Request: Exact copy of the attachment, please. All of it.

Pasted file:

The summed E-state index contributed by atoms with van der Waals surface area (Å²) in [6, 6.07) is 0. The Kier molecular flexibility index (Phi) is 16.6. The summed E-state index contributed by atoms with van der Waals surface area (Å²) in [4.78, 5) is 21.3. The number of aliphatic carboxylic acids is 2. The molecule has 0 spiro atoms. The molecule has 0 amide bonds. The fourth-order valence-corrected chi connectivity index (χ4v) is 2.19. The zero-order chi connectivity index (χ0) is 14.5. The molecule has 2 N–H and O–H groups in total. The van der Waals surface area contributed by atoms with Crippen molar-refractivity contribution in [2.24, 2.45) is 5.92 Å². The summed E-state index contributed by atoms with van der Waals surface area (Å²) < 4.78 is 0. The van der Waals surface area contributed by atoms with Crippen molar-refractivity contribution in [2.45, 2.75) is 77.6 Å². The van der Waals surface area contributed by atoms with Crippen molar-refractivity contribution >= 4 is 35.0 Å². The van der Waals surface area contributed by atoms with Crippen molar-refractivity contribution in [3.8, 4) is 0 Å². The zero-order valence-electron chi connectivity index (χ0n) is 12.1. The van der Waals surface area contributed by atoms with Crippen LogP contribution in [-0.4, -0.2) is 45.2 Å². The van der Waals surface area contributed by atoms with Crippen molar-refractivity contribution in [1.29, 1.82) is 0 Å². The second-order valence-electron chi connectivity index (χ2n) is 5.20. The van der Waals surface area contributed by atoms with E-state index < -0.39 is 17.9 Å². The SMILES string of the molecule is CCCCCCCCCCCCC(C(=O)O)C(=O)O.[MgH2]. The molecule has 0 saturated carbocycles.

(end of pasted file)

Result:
The summed E-state index contributed by atoms with van der Waals surface area (Å²) in [6, 6.07) is 0. The Kier molecular flexibility index (Phi) is 16.6. The summed E-state index contributed by atoms with van der Waals surface area (Å²) in [4.78, 5) is 21.3. The number of aliphatic carboxylic acids is 2. The molecule has 0 spiro atoms. The molecule has 0 amide bonds. The fourth-order valence-corrected chi connectivity index (χ4v) is 2.19. The zero-order chi connectivity index (χ0) is 14.5. The molecule has 2 N–H and O–H groups in total. The van der Waals surface area contributed by atoms with Crippen molar-refractivity contribution in [2.24, 2.45) is 5.92 Å². The summed E-state index contributed by atoms with van der Waals surface area (Å²) < 4.78 is 0. The van der Waals surface area contributed by atoms with Crippen molar-refractivity contribution in [2.45, 2.75) is 77.6 Å². The van der Waals surface area contributed by atoms with Crippen molar-refractivity contribution >= 4 is 35.0 Å². The van der Waals surface area contributed by atoms with Crippen molar-refractivity contribution in [3.8, 4) is 0 Å². The zero-order valence-electron chi connectivity index (χ0n) is 12.1. The van der Waals surface area contributed by atoms with Crippen LogP contribution in [-0.4, -0.2) is 45.2 Å². The van der Waals surface area contributed by atoms with Crippen molar-refractivity contribution in [1.29, 1.82) is 0 Å². The second-order valence-electron chi connectivity index (χ2n) is 5.20. The van der Waals surface area contributed by atoms with E-state index < -0.39 is 17.9 Å². The SMILES string of the molecule is CCCCCCCCCCCCC(C(=O)O)C(=O)O.[MgH2]. The molecule has 0 saturated carbocycles.